Conservatives have edge in Iran elections - analysts
Iran’s Guardian Council removed two key candidates from the race, giving conservative candidates the edge in the upcoming June 15 presidential election.
Two key presidential candidates in Iran’s presidential election – Ali Akbar Rafsanjani and Esfandiar Rahim Mashaei – were disqualified by the Guardian Council, signaling Supreme Leader Ali Khamenei’s reluctance to see the two men in the race.
Rafsanjani, a former president and the country’s richest man, is said to have grudgingly thrown his name into the hat at the urging of reformists like former president Mohammad Khatami, who believed that he had the best chance of winning.
Mashaei, who is President Mahmoud Ahmadinejad’s chief of staff, entered the race with the president’s unswerving support despite strong indications that he would not make it past the Guardian Council’s vetting process, particularly after Khamenei had refused his appointment to the post of first vice president.
While Rafsanjani appears to have resigned himself to the Guardian Council’s decision, declaring that he does not plan to appeal, Mashaei’s camp will likely pursue the issue.Sources from the Rafsanjani camp say that in addition to Khatami, the bazaar’s powerful merchants had urged the former president to consider entering the race for fear that Mashaei might win.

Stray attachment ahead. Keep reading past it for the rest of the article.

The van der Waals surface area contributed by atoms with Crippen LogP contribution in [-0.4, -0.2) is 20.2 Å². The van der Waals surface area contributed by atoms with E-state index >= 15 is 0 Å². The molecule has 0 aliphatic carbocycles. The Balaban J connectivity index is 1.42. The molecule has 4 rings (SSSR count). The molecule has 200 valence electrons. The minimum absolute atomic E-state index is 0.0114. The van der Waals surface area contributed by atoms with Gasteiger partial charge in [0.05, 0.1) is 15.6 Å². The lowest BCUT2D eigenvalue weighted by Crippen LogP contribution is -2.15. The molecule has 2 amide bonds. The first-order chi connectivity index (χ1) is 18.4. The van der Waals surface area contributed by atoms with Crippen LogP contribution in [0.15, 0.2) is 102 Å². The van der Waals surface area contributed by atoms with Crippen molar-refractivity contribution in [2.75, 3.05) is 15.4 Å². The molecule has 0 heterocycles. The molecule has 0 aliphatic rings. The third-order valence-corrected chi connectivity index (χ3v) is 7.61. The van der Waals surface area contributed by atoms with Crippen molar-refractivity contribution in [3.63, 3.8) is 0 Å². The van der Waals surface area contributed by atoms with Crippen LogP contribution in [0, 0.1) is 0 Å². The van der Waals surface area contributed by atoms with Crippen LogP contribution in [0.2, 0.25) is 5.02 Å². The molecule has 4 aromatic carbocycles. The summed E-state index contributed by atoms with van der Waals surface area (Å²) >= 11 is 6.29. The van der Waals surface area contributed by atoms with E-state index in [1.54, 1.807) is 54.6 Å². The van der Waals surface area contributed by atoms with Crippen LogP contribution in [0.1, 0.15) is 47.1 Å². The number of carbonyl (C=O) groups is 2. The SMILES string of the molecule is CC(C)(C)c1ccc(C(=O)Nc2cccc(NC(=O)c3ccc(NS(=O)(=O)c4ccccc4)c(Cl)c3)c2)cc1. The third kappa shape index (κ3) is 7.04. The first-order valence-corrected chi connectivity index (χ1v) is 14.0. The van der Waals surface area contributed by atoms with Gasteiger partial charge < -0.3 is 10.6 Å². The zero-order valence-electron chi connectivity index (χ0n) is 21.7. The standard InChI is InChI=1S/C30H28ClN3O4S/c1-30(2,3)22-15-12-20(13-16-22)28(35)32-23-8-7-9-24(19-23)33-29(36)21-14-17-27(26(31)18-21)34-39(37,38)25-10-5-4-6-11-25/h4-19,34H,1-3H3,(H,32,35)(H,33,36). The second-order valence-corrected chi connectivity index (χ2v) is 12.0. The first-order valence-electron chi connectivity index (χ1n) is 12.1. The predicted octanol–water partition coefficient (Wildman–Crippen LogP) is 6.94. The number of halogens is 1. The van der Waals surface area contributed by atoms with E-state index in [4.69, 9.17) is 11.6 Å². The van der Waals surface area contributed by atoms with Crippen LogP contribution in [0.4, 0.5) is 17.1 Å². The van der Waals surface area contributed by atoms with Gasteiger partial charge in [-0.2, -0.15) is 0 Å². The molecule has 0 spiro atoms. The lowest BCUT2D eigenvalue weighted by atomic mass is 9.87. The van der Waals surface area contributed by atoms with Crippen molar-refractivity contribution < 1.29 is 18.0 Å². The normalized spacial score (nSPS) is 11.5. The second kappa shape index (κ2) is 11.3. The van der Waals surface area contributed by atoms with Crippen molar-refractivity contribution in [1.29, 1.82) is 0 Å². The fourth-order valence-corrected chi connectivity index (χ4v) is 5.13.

While Rafsanjani appears to have resigned himself to the Guardian Council’s decision, declaring that he does not plan to appeal, Mashaei’s camp will likely pursue the issue with the supreme leader, according to statements made by Ahmadinejad at a recent cabinet meeting.
Sources following the proceedings of the Guardian Council report that Rafsanjani was disqualified for two reasons. The first has to do with his health, whereby the former president himself openly admitted several months ago that he is not in a condition to carry out presidential duties.
The second is related to his relationship to the so-called Green Movement that sprung up around the controversial 2009 presidential election, which Khamenei and the conservatives view as having overstepped the bounds of the core principles of the Islamic Republic. Rafsanjani has done little over the past four years to convince them otherwise.
The removal of Rafsanjani and Mashaei has left the field open for the conservatives, who can now choose among several strong candidates, the most favored among them being Mayor of Tehran Mohammad Baqer Qalibaf and Secretary of Iran's Supreme National Security Council Saeed Jalili.
Among those opposing the conservative camp is centrist and longtime politician Hassan Rouhani. Although he is close to Rafsanjani, Rouhani is not expected to carry the same weight, as he will likely lose reformist voters to either a boycott – which some reformists factions have called for – or to the remaining reformist candidates, who have little or no chance of winning.
The one remaining unknown factor is where will Ahmadinejad’s supporters go? Some suggest that they will likely vote for Jalili as he represents the government in the current line-up. As for voter turnout in these difficult circumstances, participation levels are expected to range from 60 to 70 percent.